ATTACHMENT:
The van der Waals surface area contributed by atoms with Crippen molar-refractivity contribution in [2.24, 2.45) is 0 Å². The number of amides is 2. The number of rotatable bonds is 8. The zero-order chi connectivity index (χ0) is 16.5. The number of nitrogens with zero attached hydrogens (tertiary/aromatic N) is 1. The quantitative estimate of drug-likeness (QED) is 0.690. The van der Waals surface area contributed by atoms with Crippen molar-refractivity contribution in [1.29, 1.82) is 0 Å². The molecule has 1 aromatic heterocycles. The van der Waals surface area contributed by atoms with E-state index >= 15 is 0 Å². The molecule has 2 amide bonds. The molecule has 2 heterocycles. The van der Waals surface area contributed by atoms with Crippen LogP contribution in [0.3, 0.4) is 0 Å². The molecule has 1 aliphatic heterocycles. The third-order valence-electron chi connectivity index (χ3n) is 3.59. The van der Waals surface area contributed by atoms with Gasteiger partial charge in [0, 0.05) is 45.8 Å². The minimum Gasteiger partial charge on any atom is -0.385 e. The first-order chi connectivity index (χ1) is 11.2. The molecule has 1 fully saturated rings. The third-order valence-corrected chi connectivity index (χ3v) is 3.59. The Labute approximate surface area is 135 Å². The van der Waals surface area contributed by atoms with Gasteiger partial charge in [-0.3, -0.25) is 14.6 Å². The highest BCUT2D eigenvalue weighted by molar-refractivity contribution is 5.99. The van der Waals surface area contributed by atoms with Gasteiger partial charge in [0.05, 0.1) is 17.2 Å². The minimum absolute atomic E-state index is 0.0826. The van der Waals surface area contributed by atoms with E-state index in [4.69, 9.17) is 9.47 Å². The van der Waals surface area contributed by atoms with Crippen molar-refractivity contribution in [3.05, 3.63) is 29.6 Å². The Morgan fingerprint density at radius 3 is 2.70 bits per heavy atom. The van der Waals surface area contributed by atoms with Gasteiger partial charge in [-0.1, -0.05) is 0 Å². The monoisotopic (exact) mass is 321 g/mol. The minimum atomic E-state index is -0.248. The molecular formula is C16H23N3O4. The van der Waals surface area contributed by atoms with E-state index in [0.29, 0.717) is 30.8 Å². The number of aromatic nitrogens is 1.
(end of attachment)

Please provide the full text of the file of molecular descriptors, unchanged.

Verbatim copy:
The van der Waals surface area contributed by atoms with Crippen molar-refractivity contribution in [2.24, 2.45) is 0 Å². The number of amides is 2. The number of rotatable bonds is 8. The zero-order chi connectivity index (χ0) is 16.5. The number of nitrogens with zero attached hydrogens (tertiary/aromatic N) is 1. The quantitative estimate of drug-likeness (QED) is 0.690. The van der Waals surface area contributed by atoms with Crippen molar-refractivity contribution in [1.29, 1.82) is 0 Å². The molecule has 1 aromatic heterocycles. The van der Waals surface area contributed by atoms with E-state index >= 15 is 0 Å². The molecule has 2 amide bonds. The molecule has 2 heterocycles. The van der Waals surface area contributed by atoms with Crippen LogP contribution in [0.3, 0.4) is 0 Å². The molecule has 1 aliphatic heterocycles. The third-order valence-electron chi connectivity index (χ3n) is 3.59. The van der Waals surface area contributed by atoms with Gasteiger partial charge in [0, 0.05) is 45.8 Å². The minimum Gasteiger partial charge on any atom is -0.385 e. The first-order chi connectivity index (χ1) is 11.2. The molecule has 1 fully saturated rings. The third-order valence-corrected chi connectivity index (χ3v) is 3.59. The Labute approximate surface area is 135 Å². The van der Waals surface area contributed by atoms with Gasteiger partial charge in [-0.3, -0.25) is 14.6 Å². The highest BCUT2D eigenvalue weighted by molar-refractivity contribution is 5.99. The van der Waals surface area contributed by atoms with Gasteiger partial charge in [0.05, 0.1) is 17.2 Å². The minimum absolute atomic E-state index is 0.0826. The van der Waals surface area contributed by atoms with E-state index in [4.69, 9.17) is 9.47 Å². The van der Waals surface area contributed by atoms with Crippen molar-refractivity contribution in [3.05, 3.63) is 29.6 Å². The Morgan fingerprint density at radius 3 is 2.70 bits per heavy atom. The van der Waals surface area contributed by atoms with Gasteiger partial charge in [-0.1, -0.05) is 0 Å². The monoisotopic (exact) mass is 321 g/mol. The minimum atomic E-state index is -0.248. The molecular formula is C16H23N3O4. The van der Waals surface area contributed by atoms with E-state index in [0.29, 0.717) is 30.8 Å². The number of aromatic nitrogens is 1.